New Delhi: Indian economy grew more than various experts and global agencies initially estimated for 2022-23. As per the provisional estimates released by the National Statistical Office (NSO) earlier this week, real GDP growth for 2022-23 stood at 7.2 per cent, higher than the 7 per cent projected.
The government expects an upward revision in the 2022-23 GDP numbers going ahead. And this was not a one-off year of good growth as several experts have painted a similar picture for the Indian economy for the current financial year 2023-24. Indian government projects 6.5 per cent growth for 2023-24 with various private estimates pegging similar numbers or a little below it.
Despite strong global headwinds and tighter domestic monetary policy tightening, various international agencies have forecasted India to be one of the fastest-growing economies in 2023-24, supported by robust growth in private consumption and sustained pick-up in private investment.
"GDP figures clearly demonstrate India's growth potential and resilience due to supportive policies and reforms as part of good governance initiatives," said Subhrakant Panda, President, the industry body FICCI.
Nilesh Shah, MD of Kotak Mahindra Asset Management said that the massive improvement in India's highways network expansion, and ports handling capacity, airports, power generation in the past decade have been paying dividends.
"This time growth is led by investment. not only the government infra investments but also the private capex has taken off," Shah said.
"These infra investments will sustain India's growth and will keep India as among the fastest-growing major economies in the world."
According to Ashish Chauhan, CEO of the National Stock Exchange, "India has done well in the first two months of 2023-24. As economic activities and consumption rise the country is expected to do well."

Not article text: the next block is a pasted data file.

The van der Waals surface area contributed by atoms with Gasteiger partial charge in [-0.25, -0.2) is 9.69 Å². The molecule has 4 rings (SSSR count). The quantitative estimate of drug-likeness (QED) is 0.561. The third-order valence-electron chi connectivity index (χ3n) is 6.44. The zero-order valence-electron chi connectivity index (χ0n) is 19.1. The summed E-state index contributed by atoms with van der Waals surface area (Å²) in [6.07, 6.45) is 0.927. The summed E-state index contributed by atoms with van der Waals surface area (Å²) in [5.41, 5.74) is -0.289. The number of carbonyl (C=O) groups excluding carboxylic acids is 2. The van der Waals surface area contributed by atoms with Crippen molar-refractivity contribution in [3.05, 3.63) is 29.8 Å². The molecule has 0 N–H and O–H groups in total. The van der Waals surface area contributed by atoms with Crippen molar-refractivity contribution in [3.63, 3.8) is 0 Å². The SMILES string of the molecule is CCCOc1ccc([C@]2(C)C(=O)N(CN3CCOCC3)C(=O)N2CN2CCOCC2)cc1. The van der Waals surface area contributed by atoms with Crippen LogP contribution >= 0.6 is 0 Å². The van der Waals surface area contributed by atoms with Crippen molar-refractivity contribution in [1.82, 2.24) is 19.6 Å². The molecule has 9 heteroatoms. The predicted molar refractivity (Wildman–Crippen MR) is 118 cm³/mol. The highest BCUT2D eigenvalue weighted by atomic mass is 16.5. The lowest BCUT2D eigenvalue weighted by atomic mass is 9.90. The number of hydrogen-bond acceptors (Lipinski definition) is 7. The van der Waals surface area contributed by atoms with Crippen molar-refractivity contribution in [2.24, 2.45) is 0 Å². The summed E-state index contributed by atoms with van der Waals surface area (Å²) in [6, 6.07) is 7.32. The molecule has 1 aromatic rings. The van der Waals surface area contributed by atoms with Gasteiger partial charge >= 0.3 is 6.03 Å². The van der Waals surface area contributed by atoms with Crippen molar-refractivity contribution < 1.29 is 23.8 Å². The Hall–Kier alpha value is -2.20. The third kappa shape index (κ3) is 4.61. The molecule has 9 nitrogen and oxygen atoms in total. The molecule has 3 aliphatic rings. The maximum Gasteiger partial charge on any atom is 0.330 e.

Industry body Confederation of Indian Industry sees India's 2023-24 growth at 6.5-6.7 per cent -- supported by strong domestic drivers and robust momentum in capital expenditure.
CII President R Dinesh said the Indian economy remains resilient in the face of a challenging global environment and major domestic roadblocks in the year ahead are not anticipated. Apart from the capex push by the government, he added that the resilience in the domestic economy comes from the healthy balance sheets of the corporates and a well-capitalised financial system.
"This is not just a one-year number. It is probably the coming together of a whole lot of initiatives being driven by the government...and a massive focus on execution than ever seen before," said Sanjay Nayar, General Partner, Sorin Investments.
He said there is nothing to be surprised that India is poised to become the greatest contributor to GDP among Asian peers.
This India is different from what it was in 2013. In a short span of 10 years, India has gained positions in the world order.
"By 2023, the IMF, the World Bank, Morgan Stanley they all believe we will be a USD 7.6 trillion economy. So in the next seven years, India will add another India and that will be as much to global GDP all of Europe will do in these years," said Janmejaya Sinha, Chairman of Boston Consulting Group.